The Collaborative International Dictionary of English v.0.48:

Process \Proc"ess\, n. [F. proc[`e]s, L. processus. See Proceed.] [1913 Webster] 1. The act of proceeding; continued forward movement; procedure; progress; advance. "Long process of time." --Milton. [1913 Webster] The thoughts of men are widened with the process of the suns. --Tennyson. [1913 Webster] 2. A series of actions, motions, or occurrences; progressive act or transaction; continuous operation; normal or actual course or procedure; regular proceeding; as, the process of vegetation or decomposition; a chemical process; processes of nature. [1913 Webster] Tell her the process of Antonio's end. --Shak. [1913 Webster] 3. A statement of events; a narrative. [Obs.] --Chaucer. [1913 Webster] 4. (Anat. & Zool.) Any marked prominence or projecting part, especially of a bone; anapophysis. [1913 Webster] 5. (Law) The whole course of proceedings in a cause real or personal, civil or criminal, from the beginning to the end of the suit; strictly, the means used for bringing the defendant into court to answer to the action; -- a generic term for writs of the class called judicial. [1913 Webster] Deacon's process [from H. Deacon, who introduced it] (Chem.), a method of obtaining chlorine gas by passing hydrochloric acid gas over heated slag which has been previously saturated with a solution of some metallic salt, as sulphate of copper. Final process (Practice), a writ of execution in an action at law. --Burrill. In process, in the condition of advance, accomplishment, transaction, or the like; begun, and not completed. Jury process (Law), the process by which a jury is summoned in a cause, and by which their attendance is enforced. --Burrill. Leblanc's process (Chem.), the process of manufacturing soda by treating salt with sulphuric acid, reducing the sodium sulphate so formed to sodium sulphide by roasting with charcoal, and converting the sodium sulphide to sodium carbonate by roasting with lime. Mesne process. See under Mesne. Process milling, the process of high milling for grinding flour. See under Milling. Reversible process (Thermodynamics), any process consisting of a cycle of operations such that the different operations of the cycle can be performed in reverse order with a reversal of their effects. [1913 Webster]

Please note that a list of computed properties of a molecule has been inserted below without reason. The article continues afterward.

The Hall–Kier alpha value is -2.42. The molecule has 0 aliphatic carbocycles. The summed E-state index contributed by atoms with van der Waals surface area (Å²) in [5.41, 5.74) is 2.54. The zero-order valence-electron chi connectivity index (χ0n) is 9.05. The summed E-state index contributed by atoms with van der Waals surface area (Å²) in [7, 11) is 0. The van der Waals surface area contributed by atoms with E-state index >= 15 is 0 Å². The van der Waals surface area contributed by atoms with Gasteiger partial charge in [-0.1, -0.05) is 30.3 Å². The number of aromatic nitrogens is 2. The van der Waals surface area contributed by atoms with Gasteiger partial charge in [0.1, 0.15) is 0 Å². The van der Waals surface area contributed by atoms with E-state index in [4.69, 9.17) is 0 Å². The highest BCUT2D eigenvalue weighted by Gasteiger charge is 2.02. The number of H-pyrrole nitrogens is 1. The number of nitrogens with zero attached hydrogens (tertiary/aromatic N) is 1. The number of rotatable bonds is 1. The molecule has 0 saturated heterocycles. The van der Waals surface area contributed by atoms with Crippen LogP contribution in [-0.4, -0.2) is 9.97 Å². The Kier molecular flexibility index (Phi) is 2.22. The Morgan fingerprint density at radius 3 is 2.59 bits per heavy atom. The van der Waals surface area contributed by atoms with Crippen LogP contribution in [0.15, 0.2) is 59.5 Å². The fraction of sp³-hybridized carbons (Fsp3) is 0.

WordNet (r) 3.0 (2006):

process n 1: a particular course of action intended to achieve a result; "the procedure of obtaining a driver's license"; "it was a process of trial and error" [syn: procedure, process] 2: (psychology) the performance of some composite cognitive activity; an operation that affects mental contents; "the process of thinking"; "the cognitive operation of remembering" [syn: process, cognitive process, mental process, operation, cognitive operation] 3: a writ issued by authority of law; usually compels the defendant's attendance in a civil suit; failure to appear results in a default judgment against the defendant [syn: summons, process] 4: a mental process that you are not directly aware of; "the process of denial" [syn: process, unconscious process] 5: a natural prolongation or projection from a part of an organism either animal or plant; "a bony process" [syn: process, outgrowth, appendage] 6: a sustained phenomenon or one marked by gradual changes through a series of states; "events now in process"; "the process of calcification begins later for boys than for girls" [syn: process, physical process] v 1: subject to a process or treatment, with the aim of readying for some purpose, improving, or remedying a condition; "process cheese"; "process hair"; "treat the water so it can be drunk"; "treat the lawn with chemicals" ; "treat an oil spill" [syn: process, treat] 2: deal with in a routine way; "I'll handle that one"; "process a loan"; "process the applicants" 3: perform mathematical and logical operations on (data) according to programmed instructions in order to obtain the required information; "The results of the elections were still being processed when he gave his acceptance speech" 4: institute legal proceedings against; file a suit against; "He was warned that the district attorney would process him"; "She actioned the company for discrimination" [syn: action, sue, litigate, process] 5: march in a procession; "They processed into the dining room" [syn: march, process] 6: shape, form, or improve a material; "work stone into tools"; "process iron"; "work the metal" [syn: work, work on, process] 7: deliver a warrant or summons to someone; "He was processed by the sheriff" [syn: serve, process, swear out]
Moby Thesaurus II by Grady Ward, 1.0: